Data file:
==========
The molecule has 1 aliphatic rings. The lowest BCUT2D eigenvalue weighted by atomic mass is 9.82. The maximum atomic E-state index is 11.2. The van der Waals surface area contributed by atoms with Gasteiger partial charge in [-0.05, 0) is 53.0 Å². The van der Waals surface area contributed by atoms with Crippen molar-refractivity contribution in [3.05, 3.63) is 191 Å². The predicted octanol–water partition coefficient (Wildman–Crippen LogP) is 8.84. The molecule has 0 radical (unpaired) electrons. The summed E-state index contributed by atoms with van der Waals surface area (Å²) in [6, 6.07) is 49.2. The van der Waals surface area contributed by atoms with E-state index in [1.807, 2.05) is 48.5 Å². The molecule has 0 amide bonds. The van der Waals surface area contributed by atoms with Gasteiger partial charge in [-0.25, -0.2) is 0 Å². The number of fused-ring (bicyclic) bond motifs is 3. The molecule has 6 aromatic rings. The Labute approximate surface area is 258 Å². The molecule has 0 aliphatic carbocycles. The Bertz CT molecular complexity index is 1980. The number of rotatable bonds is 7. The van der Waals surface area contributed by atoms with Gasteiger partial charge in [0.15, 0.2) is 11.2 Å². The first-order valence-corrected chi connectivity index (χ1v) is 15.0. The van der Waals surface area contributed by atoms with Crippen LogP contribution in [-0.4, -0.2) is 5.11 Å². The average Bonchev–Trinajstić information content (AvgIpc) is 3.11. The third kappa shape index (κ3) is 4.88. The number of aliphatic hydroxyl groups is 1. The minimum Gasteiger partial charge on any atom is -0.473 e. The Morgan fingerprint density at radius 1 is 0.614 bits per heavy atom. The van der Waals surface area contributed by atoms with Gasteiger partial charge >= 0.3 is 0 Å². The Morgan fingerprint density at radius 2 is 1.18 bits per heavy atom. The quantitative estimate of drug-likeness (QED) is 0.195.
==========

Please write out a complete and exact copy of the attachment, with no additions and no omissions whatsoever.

The molecule has 1 aliphatic rings. The lowest BCUT2D eigenvalue weighted by atomic mass is 9.82. The maximum atomic E-state index is 11.2. The van der Waals surface area contributed by atoms with Gasteiger partial charge in [-0.05, 0) is 53.0 Å². The van der Waals surface area contributed by atoms with Crippen molar-refractivity contribution in [3.05, 3.63) is 191 Å². The predicted octanol–water partition coefficient (Wildman–Crippen LogP) is 8.84. The molecule has 0 radical (unpaired) electrons. The summed E-state index contributed by atoms with van der Waals surface area (Å²) in [6, 6.07) is 49.2. The van der Waals surface area contributed by atoms with E-state index in [1.807, 2.05) is 48.5 Å². The molecule has 0 amide bonds. The van der Waals surface area contributed by atoms with Gasteiger partial charge in [-0.25, -0.2) is 0 Å². The number of fused-ring (bicyclic) bond motifs is 3. The molecule has 6 aromatic rings. The Labute approximate surface area is 258 Å². The molecule has 0 aliphatic carbocycles. The Bertz CT molecular complexity index is 1980. The number of rotatable bonds is 7. The van der Waals surface area contributed by atoms with Gasteiger partial charge in [0.15, 0.2) is 11.2 Å². The first-order valence-corrected chi connectivity index (χ1v) is 15.0. The van der Waals surface area contributed by atoms with Crippen LogP contribution in [-0.4, -0.2) is 5.11 Å². The average Bonchev–Trinajstić information content (AvgIpc) is 3.11. The third kappa shape index (κ3) is 4.88. The number of aliphatic hydroxyl groups is 1. The minimum Gasteiger partial charge on any atom is -0.473 e. The Morgan fingerprint density at radius 1 is 0.614 bits per heavy atom. The van der Waals surface area contributed by atoms with Gasteiger partial charge >= 0.3 is 0 Å². The Morgan fingerprint density at radius 2 is 1.18 bits per heavy atom. The quantitative estimate of drug-likeness (QED) is 0.195.